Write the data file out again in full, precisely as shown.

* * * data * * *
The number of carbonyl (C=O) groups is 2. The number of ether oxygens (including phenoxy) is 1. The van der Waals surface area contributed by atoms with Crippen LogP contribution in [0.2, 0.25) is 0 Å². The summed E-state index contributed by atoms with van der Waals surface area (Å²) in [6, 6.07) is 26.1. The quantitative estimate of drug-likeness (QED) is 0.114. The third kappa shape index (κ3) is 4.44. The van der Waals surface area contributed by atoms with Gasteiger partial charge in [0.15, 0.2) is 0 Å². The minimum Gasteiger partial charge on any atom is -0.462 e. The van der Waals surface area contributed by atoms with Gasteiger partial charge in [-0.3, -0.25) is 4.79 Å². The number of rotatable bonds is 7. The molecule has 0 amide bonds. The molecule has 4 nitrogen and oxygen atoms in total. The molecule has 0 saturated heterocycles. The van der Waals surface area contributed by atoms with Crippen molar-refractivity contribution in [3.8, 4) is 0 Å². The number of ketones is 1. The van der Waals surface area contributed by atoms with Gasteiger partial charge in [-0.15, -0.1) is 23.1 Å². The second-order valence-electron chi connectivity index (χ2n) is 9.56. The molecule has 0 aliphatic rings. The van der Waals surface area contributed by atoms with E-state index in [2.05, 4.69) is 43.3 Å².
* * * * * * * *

The number of carbonyl (C=O) groups is 2. The number of ether oxygens (including phenoxy) is 1. The van der Waals surface area contributed by atoms with Crippen LogP contribution in [0.2, 0.25) is 0 Å². The summed E-state index contributed by atoms with van der Waals surface area (Å²) in [6, 6.07) is 26.1. The quantitative estimate of drug-likeness (QED) is 0.114. The third kappa shape index (κ3) is 4.44. The van der Waals surface area contributed by atoms with Gasteiger partial charge in [0.15, 0.2) is 0 Å². The minimum Gasteiger partial charge on any atom is -0.462 e. The van der Waals surface area contributed by atoms with Gasteiger partial charge in [-0.3, -0.25) is 4.79 Å². The number of rotatable bonds is 7. The molecule has 0 amide bonds. The molecule has 4 nitrogen and oxygen atoms in total. The molecule has 0 saturated heterocycles. The van der Waals surface area contributed by atoms with Crippen molar-refractivity contribution in [3.8, 4) is 0 Å². The number of ketones is 1. The van der Waals surface area contributed by atoms with Gasteiger partial charge in [-0.15, -0.1) is 23.1 Å². The second-order valence-electron chi connectivity index (χ2n) is 9.56. The molecule has 0 aliphatic rings. The van der Waals surface area contributed by atoms with E-state index in [2.05, 4.69) is 43.3 Å².